Wired for Learning: Supporting Thinking Skills in the K-2 Classroom (2018-2019)


Wired for Learning is a project designed to support young children in kindergarten through second grade who are at risk of falling behind or struggling academically in school. The premise is to target the development of those thinking skills and dispositions that are known to enhance student success in school while also enhancing educators’ understanding of brain science and the relationship to teaching and learning.

Project Description

This Bass Connections project involves professional development for teachers, field-testing of a thinking skills curriculum, parent programming and the collection of data to evaluate program impact on both K-2 students and their teachers.

Specifically, the project team will develop and field-test a K-2 curriculum that intentionally integrates those learning dispositions and thinking skills that have proven to be critical to the cognitive development and academic success of young students. The team will provide professional development and support for teachers on thinking skills, learning dispositions and brain science as they relate to K-2 learning and development.

Team members will also design and deliver parent workshops on at-home methods for helping their children be successful in school, and conduct research on program effectiveness in supporting future academic success of participating children and in enhancing teaching practices over time. Finally, the team will disseminate results on impact and advocate for comprehensive K-2 nurturing programs that address thinking skills, dispositions for learning and brain science.

Anticipated Outcomes

Advocacy publication (white paper) with analysis of project data; data to inform future research and support grant proposals

Student Opportunities

Students will analyze and evaluate components of an existing K-2 nurturing program (Bright Idea), including the rich longitudinal data collected in previous implementations with over 10,000 students, to determine those areas that have been successful in achieving project goals and those that may need revision to increase impact. In addition to secondary data analysis, students will be also trained on the use of an observational tool and engage in primary data collection within public school classrooms.

Students can expect to gain a deeper understanding of teaching and learning from educators’ and neuroscientists’ perspectives; design assessment instruments and collect and analyze K-2 classroom data; increase engagement with the Durham community—and specifically Durham Public Schools; increase familiarity with the K-2 curriculum and the process for developing instructional strategies aligned with this curriculum; and expand knowledge of effective advocacy tools. 

For graduate students, the opportunity to conduct a mixed method study will further refine their quantitative and qualitative research skills. Additional opportunities to coauthor articles for publication in peer-reviewed journals will also be available. A graduate research assistant (either a Ph.D. or master’s/professional student) will serve as project manager.

The ideal team would include 6-12 students of varying levels. Since education is an issue central to all citizens, a variety of majors should be represented; however, those students with interests in education, public policy, psychology, neuroscience and economics may find the problem most relevant to their studies. Skills that will be useful to the project include general research skills, data collection and analysis, written and oral communication, creative and critical thinking, problem-solving and leadership. Graduate students will be encouraged to mentor undergraduates in those skill areas for which they have more experience.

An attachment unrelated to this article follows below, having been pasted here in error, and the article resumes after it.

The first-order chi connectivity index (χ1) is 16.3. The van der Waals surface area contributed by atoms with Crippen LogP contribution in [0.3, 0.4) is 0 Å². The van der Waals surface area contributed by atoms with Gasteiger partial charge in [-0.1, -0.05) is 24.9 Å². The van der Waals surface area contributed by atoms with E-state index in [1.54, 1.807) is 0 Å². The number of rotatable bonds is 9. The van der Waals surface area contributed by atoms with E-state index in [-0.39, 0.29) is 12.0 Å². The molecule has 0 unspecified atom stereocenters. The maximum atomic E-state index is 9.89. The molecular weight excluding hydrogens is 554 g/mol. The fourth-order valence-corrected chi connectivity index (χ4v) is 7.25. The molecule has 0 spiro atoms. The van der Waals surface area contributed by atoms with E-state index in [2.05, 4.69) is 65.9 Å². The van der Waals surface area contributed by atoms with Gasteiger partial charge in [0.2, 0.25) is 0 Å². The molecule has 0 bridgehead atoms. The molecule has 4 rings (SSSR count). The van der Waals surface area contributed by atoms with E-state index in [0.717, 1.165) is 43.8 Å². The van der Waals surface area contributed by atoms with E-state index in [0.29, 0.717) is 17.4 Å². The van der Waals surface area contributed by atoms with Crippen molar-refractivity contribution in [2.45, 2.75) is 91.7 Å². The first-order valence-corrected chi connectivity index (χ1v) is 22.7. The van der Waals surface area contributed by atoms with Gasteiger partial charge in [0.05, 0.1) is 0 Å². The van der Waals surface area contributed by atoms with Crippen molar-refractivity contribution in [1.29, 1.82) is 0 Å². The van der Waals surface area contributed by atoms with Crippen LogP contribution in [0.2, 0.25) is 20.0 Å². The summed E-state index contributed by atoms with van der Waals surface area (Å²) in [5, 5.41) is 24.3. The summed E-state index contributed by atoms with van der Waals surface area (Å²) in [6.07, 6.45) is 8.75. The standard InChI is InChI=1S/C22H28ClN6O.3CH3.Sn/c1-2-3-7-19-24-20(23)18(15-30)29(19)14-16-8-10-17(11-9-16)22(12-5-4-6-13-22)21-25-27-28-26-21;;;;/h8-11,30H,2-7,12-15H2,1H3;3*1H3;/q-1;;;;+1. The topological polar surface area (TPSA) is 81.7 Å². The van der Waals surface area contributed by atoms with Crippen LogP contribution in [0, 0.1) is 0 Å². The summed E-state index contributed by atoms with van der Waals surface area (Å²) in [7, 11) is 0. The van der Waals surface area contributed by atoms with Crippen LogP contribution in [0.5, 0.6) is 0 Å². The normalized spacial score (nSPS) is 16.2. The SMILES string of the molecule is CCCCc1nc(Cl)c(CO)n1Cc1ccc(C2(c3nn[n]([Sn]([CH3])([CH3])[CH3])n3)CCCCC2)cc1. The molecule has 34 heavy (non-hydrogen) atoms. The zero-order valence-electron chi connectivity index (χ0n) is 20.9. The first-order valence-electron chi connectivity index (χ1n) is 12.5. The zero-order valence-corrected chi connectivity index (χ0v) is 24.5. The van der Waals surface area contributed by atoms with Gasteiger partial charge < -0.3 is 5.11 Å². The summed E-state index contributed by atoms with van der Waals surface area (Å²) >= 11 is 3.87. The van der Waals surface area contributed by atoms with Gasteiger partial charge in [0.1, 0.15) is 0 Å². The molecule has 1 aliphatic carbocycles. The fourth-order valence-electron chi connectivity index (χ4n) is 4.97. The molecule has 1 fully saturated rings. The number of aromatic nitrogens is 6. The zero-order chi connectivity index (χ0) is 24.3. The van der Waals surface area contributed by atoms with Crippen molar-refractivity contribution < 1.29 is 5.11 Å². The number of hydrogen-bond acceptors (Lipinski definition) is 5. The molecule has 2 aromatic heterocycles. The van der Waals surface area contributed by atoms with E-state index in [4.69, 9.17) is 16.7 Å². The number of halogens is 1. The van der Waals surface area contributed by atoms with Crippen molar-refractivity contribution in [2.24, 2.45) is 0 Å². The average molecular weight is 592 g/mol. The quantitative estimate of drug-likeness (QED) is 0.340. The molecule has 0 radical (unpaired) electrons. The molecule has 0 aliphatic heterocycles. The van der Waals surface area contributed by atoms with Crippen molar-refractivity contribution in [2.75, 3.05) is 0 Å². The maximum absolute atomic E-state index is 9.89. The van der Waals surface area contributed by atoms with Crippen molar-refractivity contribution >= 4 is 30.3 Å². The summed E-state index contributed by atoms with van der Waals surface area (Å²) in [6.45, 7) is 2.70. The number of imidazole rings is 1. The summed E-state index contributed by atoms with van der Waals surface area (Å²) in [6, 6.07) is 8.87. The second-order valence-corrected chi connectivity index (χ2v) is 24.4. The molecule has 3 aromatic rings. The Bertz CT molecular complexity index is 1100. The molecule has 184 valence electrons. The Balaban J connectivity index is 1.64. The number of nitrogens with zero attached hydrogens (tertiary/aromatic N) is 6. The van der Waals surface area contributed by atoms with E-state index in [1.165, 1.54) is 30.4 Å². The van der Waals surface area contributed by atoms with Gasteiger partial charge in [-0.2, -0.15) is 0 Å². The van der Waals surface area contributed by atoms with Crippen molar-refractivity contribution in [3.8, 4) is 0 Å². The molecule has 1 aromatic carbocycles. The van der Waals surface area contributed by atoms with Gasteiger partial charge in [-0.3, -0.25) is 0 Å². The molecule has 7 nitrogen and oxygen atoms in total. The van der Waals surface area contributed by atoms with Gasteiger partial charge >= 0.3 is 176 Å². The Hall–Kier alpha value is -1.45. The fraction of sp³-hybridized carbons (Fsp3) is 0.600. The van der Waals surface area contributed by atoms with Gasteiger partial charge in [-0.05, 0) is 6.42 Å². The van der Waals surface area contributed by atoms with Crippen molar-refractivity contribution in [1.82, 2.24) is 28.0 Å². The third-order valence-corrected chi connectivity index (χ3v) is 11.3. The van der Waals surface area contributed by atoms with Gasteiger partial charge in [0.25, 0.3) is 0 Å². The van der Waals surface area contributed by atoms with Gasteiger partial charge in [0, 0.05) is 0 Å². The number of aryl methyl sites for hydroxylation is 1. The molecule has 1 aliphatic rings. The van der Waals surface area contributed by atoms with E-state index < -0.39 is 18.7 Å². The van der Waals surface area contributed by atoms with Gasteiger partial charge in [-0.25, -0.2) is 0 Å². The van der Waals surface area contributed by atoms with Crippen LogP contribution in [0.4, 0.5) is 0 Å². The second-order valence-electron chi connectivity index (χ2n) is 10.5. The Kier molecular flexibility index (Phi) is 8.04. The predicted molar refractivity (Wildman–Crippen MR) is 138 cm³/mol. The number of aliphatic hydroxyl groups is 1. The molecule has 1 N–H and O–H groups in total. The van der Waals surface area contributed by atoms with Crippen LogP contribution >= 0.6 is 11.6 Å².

The project team will meet 2-3 times per month. At least one meeting per month will be devoted to gaining additional knowledge/expertise around the issue. Guest speakers will be invited to these meetings to share their insight. Former team members will provide insights. Other meetings will be devoted to active problem-solving and product work. In addition to team meetings, students will spend at least one hour per week in a K-2 classroom making observations and/or collecting data for the project.

Students will receive a grade for their participation. They will be assessed through participation in team meetings, written reflections, assigned benchmark tasks and contribution to the culminating product.


Fall 2018 – Spring 2019  

  • Fall 2018: Team-building; reading and research, guest speakers, classroom visits, focus groups with K-2 teachers; plan of action detailing major tasks, responsibilities and target completion dates
  • Spring 2019: Continued reading and research, guest speakers, secondary data analysis, observation protocol training, classroom visits, focus groups with teachers and parents, preliminary primary source data collection and analysis; professional development for K-2 teachers, parent education sessions, final analysis of primary source data collection; designing of deliverables that communicate project outcomes


Independent study credit available for fall and spring semesters

Faculty/Staff Team Members

Margaret Gayle, Social Science Research Institute; American Association for Gifted Children*
Kristen Stephens, Arts & Sciences-Program in Education*
Daniel Turner, Social Science Research Institute*

Graduate Team Members

Celli Horstman, Public Policy Studies-MPP

Undergraduate Team Members

Caleb Cooke
Anna Dombrovskaya
Karina Heaton
Connor Henderson, Public Policy Studies (AB)
Nathan Liang, Psychology (AB), Statistical Science (BS2)
Kya Locklear
Yilu Lu
Raisa Reed, Psychology (AB)
Reagan Sanders
Nicole Shoichet

Community Team Members

Beth Cross, Durham Public Schools
Laura Parrott, Durham Public Schools

* denotes team leader


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